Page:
Not a CD shop in a posh Wiltshire town. (That’d be the excellent Sound Knowledge, round the corner from WH Smith.) The Marlborough Sounds in question are to the top right bit of the south island, New Zealand.
So now we know where we are. But just what is a “Sound”?
soundn = channel, arm of the sea, fjord, inlet, passage, strait.
Well there’s that cleared up then.
Why Marlborough? Less clear, but during his three global expeditions, Captain Cook dropped by five times. (Guess who the nearby Cook Strait, Endeavour Inlet & Ship Cove are named after?) Of course, this makes no reference to the Maoris, who were clearly here first. (That’s a whole other blog.)
In terms of scale of the place takes a little getting used to. It’s a fifth of the NZ coast all in itself: more than 3,128km of shoreline. With terrain being mostly steep hills and mountains arising straight from a maze of waterways, the striking thing – beyond the geography – is that much of the area is pristine. The low density of humans and extents of our travails is not yet overpowering this landscape. Everywhere else Cook landed is now a major city or port.
I’ve found another desk with a view to write this. With a deck lofted 30m or so above the water’s edge I’ve a big wedge of sunny Kenepuru Sound in view. As usual at this time of the morning, it’s just me awake here. Scanning the waters and shores… nope, still just me. Across the sound from our batch – Kiwi for holiday home – is the only other sign of life: a boat tending its crops at the mussel farm. Clearly, there are other signs of man: cropped tracts of woodland, a property or three but no noise, no actual people… Pretty darn peaceful then.
Batch? More than a beach hut on this occasion. A fully functioning place is Jelley Mold – great house name,eh? – with all the bells and whistles. No wifi though which is a blessing/curse*. Separate bedrooms for the kids Josie discovers with glee: poor kid has had enough of sharing with her bro. The whole place fills grown ups with delight too: massive fern trees, a fruit laden lemon tree, the aforementioned spectacular views, privacy and – with effort – direct access to the shore down some adventurous steps. The shore is worth accessing as it gives view to the colony of nesting Spotted Shags – Cormorants dear, Cormorants – who come and go gracefully from their twiggy cliff pads.
High tide = leaping off Meditation Rock into the ccccold vivid blue waters. And then swimming with some effort back as the outgoing tides would merrily take you away forever. Gilly supervises from the sun drenched shore.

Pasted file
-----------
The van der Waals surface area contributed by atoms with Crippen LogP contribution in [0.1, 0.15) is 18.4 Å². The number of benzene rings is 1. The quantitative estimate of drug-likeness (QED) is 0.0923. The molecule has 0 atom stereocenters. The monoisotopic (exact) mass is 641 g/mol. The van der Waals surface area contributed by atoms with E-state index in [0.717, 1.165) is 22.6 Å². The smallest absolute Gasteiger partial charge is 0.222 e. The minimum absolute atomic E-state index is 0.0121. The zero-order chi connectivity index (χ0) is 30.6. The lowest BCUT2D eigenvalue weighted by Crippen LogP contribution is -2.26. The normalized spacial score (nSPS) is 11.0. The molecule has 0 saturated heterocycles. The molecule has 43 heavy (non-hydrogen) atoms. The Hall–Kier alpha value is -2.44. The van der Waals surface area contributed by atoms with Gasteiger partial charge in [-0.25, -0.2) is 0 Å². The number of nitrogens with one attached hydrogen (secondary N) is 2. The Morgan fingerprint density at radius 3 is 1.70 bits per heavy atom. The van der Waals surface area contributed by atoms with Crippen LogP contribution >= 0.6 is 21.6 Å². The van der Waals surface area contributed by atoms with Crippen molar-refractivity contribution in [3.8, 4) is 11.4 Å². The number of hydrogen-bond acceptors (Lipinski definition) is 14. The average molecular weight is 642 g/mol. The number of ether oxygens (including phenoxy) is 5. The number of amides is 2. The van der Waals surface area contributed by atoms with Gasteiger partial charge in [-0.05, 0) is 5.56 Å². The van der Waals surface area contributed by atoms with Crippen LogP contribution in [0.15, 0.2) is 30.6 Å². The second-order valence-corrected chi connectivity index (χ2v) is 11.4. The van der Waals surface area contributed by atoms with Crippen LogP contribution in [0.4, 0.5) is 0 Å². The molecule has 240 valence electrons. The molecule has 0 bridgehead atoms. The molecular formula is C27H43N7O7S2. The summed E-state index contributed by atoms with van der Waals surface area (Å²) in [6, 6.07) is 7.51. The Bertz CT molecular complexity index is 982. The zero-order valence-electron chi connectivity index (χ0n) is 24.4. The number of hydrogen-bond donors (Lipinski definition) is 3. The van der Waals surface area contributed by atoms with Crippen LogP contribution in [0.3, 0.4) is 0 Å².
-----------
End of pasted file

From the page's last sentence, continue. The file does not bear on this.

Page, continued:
Low tide = wild mussel beds. (Wild? They’re livid!) So we help ourselves to the medium sized green lip mussels. Medium? Not a scale that travels well. This middling size is as tall as a slice of bread. The big ones could double as junior rugby balls. Seafood growing at the bottom of the garden, with a squeeze of lemon from your own tree, served with tomato and herbs from the veg plot. A rich landscape indeed. We aren’t fishermen, but its good catching here too: shark, snapper, allsorts. The visitors book is full of piscine boasts and tales. (I’m tempted to write that “…the Orca we netted took quite a bit of clubbing before coughing its last. Still, it was better eating than the dolphins.” I decide against it.)
A long short drive – more über twisty roads – brings us to Portage Bay and the Marlborough Sounds Adventure Co. With delightful lack of fuss and the merest nod to formality we rent a 3.5m runabout boat. We are given a generous hour. Within minutes we are skimming the waters on a little impromptu expedition up the northern reaches of Kenepuru Sound. Who cares if Cook already discover this place, it’s our first time!
Boat hire had an ulterior motive. IE: to go, er, scrumping mussels. The ropes and buoys of mussel farms gently dot the Sounds and the farmers have no issue with locals/visitors helping themselves to the crops near the surface. How come? Their winches crush the first 30cm or so of shellfish on the ropes, so you’re picking otherwise wasted growth. We cruise up to a buoy and the small Beers get to enthusiastic work. We are accompanied by a well-trained shag – it’s cormorant dagnabbit – that clearly gets free meals from this location. It dives and darts beneath us as we pick our supper.
Everyone has a go at driving the boat. Everyone turns out to be a natural. A 14hp motor can get you up and running at a tidy clip, so we see lots in our hour. On the return trip – outboard flat-out, iccle craft planing sweetly – we are joined by another cormorant in flight – airborne shag anyone? [Too much Ian. Too much.] – for a magical few moments. It swoops just alongside skimming our bow wave inches above the sea for an extended fly past before flapping off.
Dinner? 2 varieties of hand picked steamed mussel with Marlborough Sav’ Blanc, lemon and parsley garnish. Plus bread and butter (natch).
EPILOGUE: No one dies of food poisoning.
REF: The Marlborough Sounds Guidebook, by Bob Radley.
*delete as appropriate